Instead, you are simply raising a gauntlet, inviting the other person to live up to their words.

For example, the following conversation could take place between a son and his mother.

Son: Next year, I am going to be the valedictorian of my class. You’ll see.

Mother: Well, talk is cheap. Show me that you have it in you to be number one, and I’ll personally make sure that you spend the summer in Europe with your cousins. Do we have a deal?


What makes talk cheap?

For one thing, it really costs us nothing to make false promises or to say that something is within our reach when it really isn’t. After all, if you say that you run a four-minute mile, do you really think anyone will stop you and fact check you?

Moreover, the supply of people who are willing to talk a big game far exceeds the demand. In other words, very few people are willing to tolerate nonsense.

That said, completing any worthwhile endeavor is difficult. It takes commitment, dedication, and focus, all of which are qualities that are hard to come by.

Even in the world of business, good ideas are a dime a dozen. It’s all about execution.

In fact, Derek Sivers, an American entrepreneur and founder of CD Baby, once wrote, “To me, ideas are worth nothing unless executed. They are just a multiplier. Execution is worth millions.”

The bottom line is that talking about something doesn’t cost anything, but it doesn’t get anyone anywhere also. It’s all in the execution, in the doing.


The origin of the expression “talk is cheap”

Even though we aren’t sure when the proverb first originated, we know that it has been around at least since the 1800s. But, back then, it was longer. In fact, there were many forms. Here are some.

  • Talk is cheap, but it takes money to buy a farm.
  • Talk is cheap, but it takes money to buy whiskey.
  • Talk is cheap until you hire a lawyer.

You’ll notice that even though there are several forms, all these proverbs are basically saying the same thing. And, with time, the second half was omitted, leaving us with the concise “talk is cheap.”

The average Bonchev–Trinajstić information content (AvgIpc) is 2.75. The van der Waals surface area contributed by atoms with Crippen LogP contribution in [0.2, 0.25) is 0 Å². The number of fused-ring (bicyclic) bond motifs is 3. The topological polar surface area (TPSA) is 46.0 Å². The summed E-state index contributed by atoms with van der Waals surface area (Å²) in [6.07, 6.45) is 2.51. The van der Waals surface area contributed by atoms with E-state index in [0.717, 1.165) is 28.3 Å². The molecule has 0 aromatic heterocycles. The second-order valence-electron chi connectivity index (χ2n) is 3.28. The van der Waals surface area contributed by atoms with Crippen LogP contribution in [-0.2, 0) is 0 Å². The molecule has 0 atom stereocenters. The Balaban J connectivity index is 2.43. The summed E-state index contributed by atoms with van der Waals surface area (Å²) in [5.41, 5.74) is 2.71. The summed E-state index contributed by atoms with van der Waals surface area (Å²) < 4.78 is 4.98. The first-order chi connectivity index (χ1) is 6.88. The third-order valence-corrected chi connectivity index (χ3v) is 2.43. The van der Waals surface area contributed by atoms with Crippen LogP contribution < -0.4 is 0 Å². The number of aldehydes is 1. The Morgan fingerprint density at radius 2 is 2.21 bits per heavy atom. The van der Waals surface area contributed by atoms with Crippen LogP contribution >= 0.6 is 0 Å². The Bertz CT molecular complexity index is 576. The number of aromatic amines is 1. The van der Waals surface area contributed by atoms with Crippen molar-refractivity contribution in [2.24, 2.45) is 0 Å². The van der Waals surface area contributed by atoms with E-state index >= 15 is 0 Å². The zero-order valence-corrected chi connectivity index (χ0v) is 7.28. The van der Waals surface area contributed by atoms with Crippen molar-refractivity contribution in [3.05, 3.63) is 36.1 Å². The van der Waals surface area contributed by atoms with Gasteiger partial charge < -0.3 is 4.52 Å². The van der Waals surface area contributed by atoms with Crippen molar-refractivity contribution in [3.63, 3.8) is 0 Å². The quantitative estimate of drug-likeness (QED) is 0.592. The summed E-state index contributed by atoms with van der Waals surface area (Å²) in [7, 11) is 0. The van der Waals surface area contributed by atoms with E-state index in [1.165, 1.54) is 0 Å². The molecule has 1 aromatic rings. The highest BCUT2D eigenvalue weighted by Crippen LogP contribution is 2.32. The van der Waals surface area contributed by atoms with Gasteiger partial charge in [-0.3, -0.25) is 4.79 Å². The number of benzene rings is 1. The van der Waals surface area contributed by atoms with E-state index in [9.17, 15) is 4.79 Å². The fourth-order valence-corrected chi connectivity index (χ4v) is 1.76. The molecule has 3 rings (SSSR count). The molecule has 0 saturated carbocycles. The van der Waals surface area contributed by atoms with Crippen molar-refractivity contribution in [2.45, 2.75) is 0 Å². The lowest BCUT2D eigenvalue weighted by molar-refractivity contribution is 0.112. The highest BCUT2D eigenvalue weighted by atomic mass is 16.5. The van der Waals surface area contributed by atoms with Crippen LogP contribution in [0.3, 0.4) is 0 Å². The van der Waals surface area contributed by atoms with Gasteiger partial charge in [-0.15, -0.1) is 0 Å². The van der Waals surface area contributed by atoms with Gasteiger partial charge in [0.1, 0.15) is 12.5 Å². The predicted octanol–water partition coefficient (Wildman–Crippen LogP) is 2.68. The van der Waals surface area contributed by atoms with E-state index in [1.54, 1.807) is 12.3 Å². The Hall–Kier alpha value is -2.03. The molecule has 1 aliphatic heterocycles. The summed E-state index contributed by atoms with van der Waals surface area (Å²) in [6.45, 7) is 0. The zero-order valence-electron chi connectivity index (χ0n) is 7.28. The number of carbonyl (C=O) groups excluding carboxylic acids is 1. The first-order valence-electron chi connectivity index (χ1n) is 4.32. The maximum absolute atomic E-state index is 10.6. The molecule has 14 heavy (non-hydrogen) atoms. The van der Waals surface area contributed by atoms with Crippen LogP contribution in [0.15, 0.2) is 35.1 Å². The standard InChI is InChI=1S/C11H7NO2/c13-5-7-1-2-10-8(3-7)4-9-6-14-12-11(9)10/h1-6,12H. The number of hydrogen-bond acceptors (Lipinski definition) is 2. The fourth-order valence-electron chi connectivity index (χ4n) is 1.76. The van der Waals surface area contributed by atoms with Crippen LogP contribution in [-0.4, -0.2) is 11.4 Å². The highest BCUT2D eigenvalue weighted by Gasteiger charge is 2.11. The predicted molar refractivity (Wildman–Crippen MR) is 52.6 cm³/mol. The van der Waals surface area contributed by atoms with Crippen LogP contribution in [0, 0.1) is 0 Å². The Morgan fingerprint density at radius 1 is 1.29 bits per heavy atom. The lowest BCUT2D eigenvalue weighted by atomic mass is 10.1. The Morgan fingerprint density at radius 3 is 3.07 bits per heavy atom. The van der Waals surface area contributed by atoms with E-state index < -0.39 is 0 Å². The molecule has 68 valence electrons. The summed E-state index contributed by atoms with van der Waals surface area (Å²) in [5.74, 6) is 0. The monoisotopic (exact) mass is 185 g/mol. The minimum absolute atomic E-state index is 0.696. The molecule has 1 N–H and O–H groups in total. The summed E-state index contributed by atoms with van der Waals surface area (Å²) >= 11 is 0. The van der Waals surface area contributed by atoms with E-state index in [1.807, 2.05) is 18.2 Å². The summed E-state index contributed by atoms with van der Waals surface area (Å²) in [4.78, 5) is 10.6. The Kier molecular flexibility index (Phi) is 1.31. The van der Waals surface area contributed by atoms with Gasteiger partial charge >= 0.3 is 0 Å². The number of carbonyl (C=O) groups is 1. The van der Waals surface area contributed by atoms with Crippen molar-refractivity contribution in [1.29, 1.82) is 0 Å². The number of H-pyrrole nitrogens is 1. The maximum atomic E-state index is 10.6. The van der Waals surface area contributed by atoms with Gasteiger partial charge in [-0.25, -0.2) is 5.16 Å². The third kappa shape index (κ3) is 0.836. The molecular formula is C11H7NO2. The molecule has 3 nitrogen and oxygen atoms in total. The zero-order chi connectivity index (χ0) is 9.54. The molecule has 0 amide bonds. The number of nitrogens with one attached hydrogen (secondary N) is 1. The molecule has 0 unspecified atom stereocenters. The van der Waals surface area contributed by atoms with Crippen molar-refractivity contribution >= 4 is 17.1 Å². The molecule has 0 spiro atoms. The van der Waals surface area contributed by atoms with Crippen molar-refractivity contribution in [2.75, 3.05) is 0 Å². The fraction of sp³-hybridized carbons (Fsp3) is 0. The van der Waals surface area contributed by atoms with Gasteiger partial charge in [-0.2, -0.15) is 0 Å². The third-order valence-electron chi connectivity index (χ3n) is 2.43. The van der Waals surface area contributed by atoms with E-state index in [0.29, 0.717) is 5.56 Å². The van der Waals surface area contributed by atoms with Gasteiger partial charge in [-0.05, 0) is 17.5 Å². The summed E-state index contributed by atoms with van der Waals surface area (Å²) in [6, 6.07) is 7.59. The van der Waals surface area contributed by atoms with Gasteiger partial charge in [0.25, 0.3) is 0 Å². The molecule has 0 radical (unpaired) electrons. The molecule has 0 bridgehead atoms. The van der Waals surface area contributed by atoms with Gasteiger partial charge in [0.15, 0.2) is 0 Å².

Generally, a lot of proverbs get shortened over time, but while some retain their meaning, others get morphed, sometimes conveying the very opposite meaning of what they were originally meant to say.
A classic example of this “blood is thicker than water,” which is used to convey that family is more important than friendships.

However, the original proverb was actually “the blood of the covenant is thicker than the water of the womb,” which tells us that the friendships we make in life are stronger than our familial bonds.


”Talk is cheap” synonyms

Since talk is cheap, it should come as no surprise to learn that there are many more ways of conveying the notion that action will always take eminence over empty words.

Here are a few ways of saying it.

  • It’s easier said than done
  • You can talk the talk, but can you walk the walk?
  • If I had a penny for every time someone said …
  • That’ll be the day when …
  • What a likely story

Let’s see these synonyms in action.

You want to become the best violinist in the world?

Well, talk is cheap.

You want to become the best violinist in the world?

That’s easier said than done.

You want to become the best violinist in the world?

You can certainly talk the talk, but can you walk the walk?

You want to become the best violinist in the world?

If I had a penny for every time I heard someone say that they would be the best at something, I would never need to work another day in my life.

You want to become the best violinist in the world?

That’ll be the day when you actually commit to something rather than quitting halfway through.

You want to become the best violinist in the world?

What a likely story.